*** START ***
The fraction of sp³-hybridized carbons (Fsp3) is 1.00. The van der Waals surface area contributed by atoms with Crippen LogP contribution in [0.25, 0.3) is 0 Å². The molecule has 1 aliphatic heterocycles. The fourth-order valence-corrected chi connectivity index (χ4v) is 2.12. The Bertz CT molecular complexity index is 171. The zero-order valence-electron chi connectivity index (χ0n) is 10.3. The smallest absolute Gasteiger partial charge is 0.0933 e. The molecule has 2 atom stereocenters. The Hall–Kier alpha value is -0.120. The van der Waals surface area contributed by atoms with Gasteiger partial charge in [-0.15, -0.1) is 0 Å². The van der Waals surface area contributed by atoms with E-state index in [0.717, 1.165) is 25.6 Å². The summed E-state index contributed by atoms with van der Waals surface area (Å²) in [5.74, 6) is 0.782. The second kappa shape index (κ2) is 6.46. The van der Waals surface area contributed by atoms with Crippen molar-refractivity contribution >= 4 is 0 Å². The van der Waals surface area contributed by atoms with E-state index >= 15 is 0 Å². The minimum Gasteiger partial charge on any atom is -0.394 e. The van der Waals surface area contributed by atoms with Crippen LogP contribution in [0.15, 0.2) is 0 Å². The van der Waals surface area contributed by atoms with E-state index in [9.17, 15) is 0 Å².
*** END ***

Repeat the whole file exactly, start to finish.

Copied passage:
The fraction of sp³-hybridized carbons (Fsp3) is 1.00. The van der Waals surface area contributed by atoms with Crippen LogP contribution in [0.25, 0.3) is 0 Å². The molecule has 1 aliphatic heterocycles. The fourth-order valence-corrected chi connectivity index (χ4v) is 2.12. The Bertz CT molecular complexity index is 171. The zero-order valence-electron chi connectivity index (χ0n) is 10.3. The smallest absolute Gasteiger partial charge is 0.0933 e. The molecule has 2 atom stereocenters. The Hall–Kier alpha value is -0.120. The van der Waals surface area contributed by atoms with Gasteiger partial charge in [-0.15, -0.1) is 0 Å². The van der Waals surface area contributed by atoms with E-state index in [0.717, 1.165) is 25.6 Å². The summed E-state index contributed by atoms with van der Waals surface area (Å²) in [5.74, 6) is 0.782. The second kappa shape index (κ2) is 6.46. The van der Waals surface area contributed by atoms with Crippen molar-refractivity contribution >= 4 is 0 Å². The van der Waals surface area contributed by atoms with E-state index >= 15 is 0 Å². The minimum Gasteiger partial charge on any atom is -0.394 e. The van der Waals surface area contributed by atoms with Crippen LogP contribution in [0.15, 0.2) is 0 Å². The van der Waals surface area contributed by atoms with E-state index in [9.17, 15) is 0 Å².